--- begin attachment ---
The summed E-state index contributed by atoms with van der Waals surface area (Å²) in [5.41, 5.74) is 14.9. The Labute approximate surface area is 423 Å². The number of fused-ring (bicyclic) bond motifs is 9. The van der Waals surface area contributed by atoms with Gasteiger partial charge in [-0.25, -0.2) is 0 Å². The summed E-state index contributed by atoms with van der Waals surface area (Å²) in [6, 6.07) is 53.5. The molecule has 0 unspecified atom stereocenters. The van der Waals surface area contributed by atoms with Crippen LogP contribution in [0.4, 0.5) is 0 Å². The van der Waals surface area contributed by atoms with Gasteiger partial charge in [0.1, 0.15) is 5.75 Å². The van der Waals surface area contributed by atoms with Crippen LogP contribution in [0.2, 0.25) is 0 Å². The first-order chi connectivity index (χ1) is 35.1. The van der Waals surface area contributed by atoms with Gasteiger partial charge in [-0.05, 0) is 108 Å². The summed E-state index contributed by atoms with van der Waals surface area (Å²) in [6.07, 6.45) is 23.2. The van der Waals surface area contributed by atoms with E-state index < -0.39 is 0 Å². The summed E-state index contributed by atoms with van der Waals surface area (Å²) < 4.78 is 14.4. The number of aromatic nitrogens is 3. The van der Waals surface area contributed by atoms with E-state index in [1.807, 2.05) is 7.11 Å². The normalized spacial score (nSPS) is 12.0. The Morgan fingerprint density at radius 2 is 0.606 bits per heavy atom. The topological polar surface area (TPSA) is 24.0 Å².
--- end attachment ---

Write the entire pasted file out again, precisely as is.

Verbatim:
The summed E-state index contributed by atoms with van der Waals surface area (Å²) in [5.41, 5.74) is 14.9. The Labute approximate surface area is 423 Å². The number of fused-ring (bicyclic) bond motifs is 9. The van der Waals surface area contributed by atoms with Gasteiger partial charge in [-0.25, -0.2) is 0 Å². The summed E-state index contributed by atoms with van der Waals surface area (Å²) in [6, 6.07) is 53.5. The molecule has 0 unspecified atom stereocenters. The van der Waals surface area contributed by atoms with Crippen LogP contribution in [0.4, 0.5) is 0 Å². The van der Waals surface area contributed by atoms with Gasteiger partial charge in [0.1, 0.15) is 5.75 Å². The van der Waals surface area contributed by atoms with Crippen LogP contribution in [0.2, 0.25) is 0 Å². The first-order chi connectivity index (χ1) is 35.1. The van der Waals surface area contributed by atoms with Gasteiger partial charge in [-0.05, 0) is 108 Å². The summed E-state index contributed by atoms with van der Waals surface area (Å²) in [6.07, 6.45) is 23.2. The van der Waals surface area contributed by atoms with E-state index < -0.39 is 0 Å². The summed E-state index contributed by atoms with van der Waals surface area (Å²) < 4.78 is 14.4. The number of aromatic nitrogens is 3. The van der Waals surface area contributed by atoms with E-state index in [1.807, 2.05) is 7.11 Å². The normalized spacial score (nSPS) is 12.0. The Morgan fingerprint density at radius 2 is 0.606 bits per heavy atom. The topological polar surface area (TPSA) is 24.0 Å².